Rapatronica

rapatronic

During the early days of atomic bomb experiments in the 1940s, nuclear weapons scientists had some difficulty studying the growth of nuclear fireballs in test detonations. These fireballs expanded so rapidly that even the best cameras of that time were unable to capture anything more than a blurry, over-exposed frame for the first several seconds of the explosion.

Before long a professor of electrical engineering from MIT named Harold Eugene “Doc” Edgerton invented the rapatronic camera, a device capable of capturing images from the fleeting instant directly following a nuclear explosion. These single-use cameras were able to snap a photo one ten-millionth of a second after detonation from about seven miles away, with an exposure time of as little as ten nanoseconds. At that instant, a typical fireball had already reached about 100 feet in diameter, with temperatures three times hotter than the surface of the sun.

Edgerton was a pioneer in high-speed photography, receiving a bronze medal from the Royal Photographic Society in 1934 for his work in strobe photography. He used the technique to photograph many events that typical cameras were much too slow to capture, such as the instant of a balloon bursting, and bullets impacting various materials. He developed the rapatronic camera about ten years later, for the specific purpose of photographing nuclear explosions for the government.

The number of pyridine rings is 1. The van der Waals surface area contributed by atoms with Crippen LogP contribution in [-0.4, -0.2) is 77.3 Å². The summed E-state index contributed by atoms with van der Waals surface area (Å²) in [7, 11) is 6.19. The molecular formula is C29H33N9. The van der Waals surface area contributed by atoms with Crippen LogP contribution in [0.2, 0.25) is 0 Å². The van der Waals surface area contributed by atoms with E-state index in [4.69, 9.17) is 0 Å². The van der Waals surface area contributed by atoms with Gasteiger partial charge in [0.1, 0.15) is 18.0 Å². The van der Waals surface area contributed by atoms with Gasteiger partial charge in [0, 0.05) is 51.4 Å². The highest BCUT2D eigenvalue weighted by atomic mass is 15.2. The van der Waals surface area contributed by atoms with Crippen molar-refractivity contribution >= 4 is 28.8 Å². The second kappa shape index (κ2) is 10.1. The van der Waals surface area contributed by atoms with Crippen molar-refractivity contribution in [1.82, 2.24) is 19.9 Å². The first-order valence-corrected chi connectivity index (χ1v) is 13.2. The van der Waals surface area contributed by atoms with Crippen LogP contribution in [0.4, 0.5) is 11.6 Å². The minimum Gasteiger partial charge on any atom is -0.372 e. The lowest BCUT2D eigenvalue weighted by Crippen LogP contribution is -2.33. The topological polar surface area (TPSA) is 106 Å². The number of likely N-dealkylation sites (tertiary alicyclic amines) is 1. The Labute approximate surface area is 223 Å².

n a typical setup at a nuclear test site, a series of ten or so rapatronic cameras were necessary, because each was able to take only one photograph… no mechanical film advance system was anywhere neat fast enough to allow for a second photo. Another mechanical limitation which had to be overcome was the shutter mechanism. Mechanical shutters were incapable of moving quickly enough to capture the instant one ten-millionth of a second after detonation, so Edgerton’s ingenious cameras used a unique non-mechanical shutter which utilized the polarization of light.

From Damn Interesting.com

Crash! [1971]

“When Paul Haggis won the Best Picture Oscar in 2005 for a film called Crash, fellow Canadian David Cronenberg wasn’t among the well-wishers. In fact Cronenberg was positively livid, accusing Haggis of ‘functional stupidity’ for allegedly stealing the title of the Baron of Blood’s 1996 Ballard adaptation. But funnily enough Cronenberg wasn’t the first to direct a film called Crash. He wasn’t even the first to direct a Ballard adaptation called Crash. That’s a title claimed 25 years earlier (allowing for the presence of a rogue exclamation mark) by Harley Cokeliss (formerly known as ‘Harley Cokliss’), who made the 1971 short film ‘Crash!’ from fragments found in Ballard’s Atrocity Exhibition (including the film’s title, punctuation and all, lifted from the title of an Atrocity chapter). Of course, Cokliss also pre-empted Jonathan Weiss’s feature-film version of Atrocity, released in 2000.”

Brothers of The Head

“Brothers of the Head is the 2005 mockumentary featuring the story of Tom and Barry Howe (Luke Treadaway and Harry Treadaway), conjoined twins living in the United Kingdom. The brothers form a punk rock band calling themselves the Bang Bang. As the band’s success grows a music journalist, Laura (Tania Emery), follows the band writing an article. A romantic relationship develops between Laura and Tom causing friction between the two brothers.” – Wikipedia.